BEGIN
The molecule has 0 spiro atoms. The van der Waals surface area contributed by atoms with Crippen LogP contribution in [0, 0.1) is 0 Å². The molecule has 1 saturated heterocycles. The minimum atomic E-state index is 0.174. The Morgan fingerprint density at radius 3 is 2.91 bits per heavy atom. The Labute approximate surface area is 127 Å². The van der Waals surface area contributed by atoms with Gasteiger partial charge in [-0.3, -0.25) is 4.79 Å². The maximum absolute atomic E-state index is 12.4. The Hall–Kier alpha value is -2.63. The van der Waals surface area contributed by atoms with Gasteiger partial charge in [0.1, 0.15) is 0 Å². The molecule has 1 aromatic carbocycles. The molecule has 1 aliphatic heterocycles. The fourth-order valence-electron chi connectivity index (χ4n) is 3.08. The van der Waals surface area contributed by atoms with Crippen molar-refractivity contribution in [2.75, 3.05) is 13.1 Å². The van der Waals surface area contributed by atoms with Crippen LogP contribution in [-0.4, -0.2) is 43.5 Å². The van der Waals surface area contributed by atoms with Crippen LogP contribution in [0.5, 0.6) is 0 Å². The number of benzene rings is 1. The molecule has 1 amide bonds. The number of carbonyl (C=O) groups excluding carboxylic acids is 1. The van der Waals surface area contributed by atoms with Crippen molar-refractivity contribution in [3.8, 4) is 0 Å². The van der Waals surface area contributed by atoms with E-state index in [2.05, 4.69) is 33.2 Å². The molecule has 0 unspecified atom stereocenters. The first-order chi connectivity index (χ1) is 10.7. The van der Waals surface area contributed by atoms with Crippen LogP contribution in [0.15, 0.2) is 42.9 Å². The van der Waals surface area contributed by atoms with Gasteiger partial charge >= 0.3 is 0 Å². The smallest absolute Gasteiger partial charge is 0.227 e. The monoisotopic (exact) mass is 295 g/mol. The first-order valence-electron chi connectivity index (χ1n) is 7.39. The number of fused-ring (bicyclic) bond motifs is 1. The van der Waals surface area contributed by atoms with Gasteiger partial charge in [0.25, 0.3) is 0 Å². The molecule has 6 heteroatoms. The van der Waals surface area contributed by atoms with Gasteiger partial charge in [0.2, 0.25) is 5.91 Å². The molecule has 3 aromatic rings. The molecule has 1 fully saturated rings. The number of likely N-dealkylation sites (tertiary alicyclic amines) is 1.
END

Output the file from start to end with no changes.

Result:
The molecule has 0 spiro atoms. The van der Waals surface area contributed by atoms with Crippen LogP contribution in [0, 0.1) is 0 Å². The molecule has 1 saturated heterocycles. The minimum atomic E-state index is 0.174. The Morgan fingerprint density at radius 3 is 2.91 bits per heavy atom. The Labute approximate surface area is 127 Å². The van der Waals surface area contributed by atoms with Gasteiger partial charge in [-0.3, -0.25) is 4.79 Å². The maximum absolute atomic E-state index is 12.4. The Hall–Kier alpha value is -2.63. The van der Waals surface area contributed by atoms with Gasteiger partial charge in [0.1, 0.15) is 0 Å². The molecule has 1 aromatic carbocycles. The molecule has 1 aliphatic heterocycles. The fourth-order valence-electron chi connectivity index (χ4n) is 3.08. The van der Waals surface area contributed by atoms with Crippen molar-refractivity contribution in [2.75, 3.05) is 13.1 Å². The van der Waals surface area contributed by atoms with Crippen LogP contribution in [-0.4, -0.2) is 43.5 Å². The van der Waals surface area contributed by atoms with Crippen LogP contribution in [0.5, 0.6) is 0 Å². The number of benzene rings is 1. The molecule has 1 amide bonds. The number of carbonyl (C=O) groups excluding carboxylic acids is 1. The van der Waals surface area contributed by atoms with Crippen molar-refractivity contribution in [3.8, 4) is 0 Å². The van der Waals surface area contributed by atoms with E-state index in [2.05, 4.69) is 33.2 Å². The molecule has 0 unspecified atom stereocenters. The first-order chi connectivity index (χ1) is 10.7. The van der Waals surface area contributed by atoms with Crippen LogP contribution in [0.15, 0.2) is 42.9 Å². The van der Waals surface area contributed by atoms with Gasteiger partial charge >= 0.3 is 0 Å². The smallest absolute Gasteiger partial charge is 0.227 e. The monoisotopic (exact) mass is 295 g/mol. The first-order valence-electron chi connectivity index (χ1n) is 7.39. The number of fused-ring (bicyclic) bond motifs is 1. The van der Waals surface area contributed by atoms with Gasteiger partial charge in [0.25, 0.3) is 0 Å². The molecule has 6 heteroatoms. The van der Waals surface area contributed by atoms with Gasteiger partial charge in [0.2, 0.25) is 5.91 Å². The molecule has 3 aromatic rings. The molecule has 1 fully saturated rings. The number of likely N-dealkylation sites (tertiary alicyclic amines) is 1.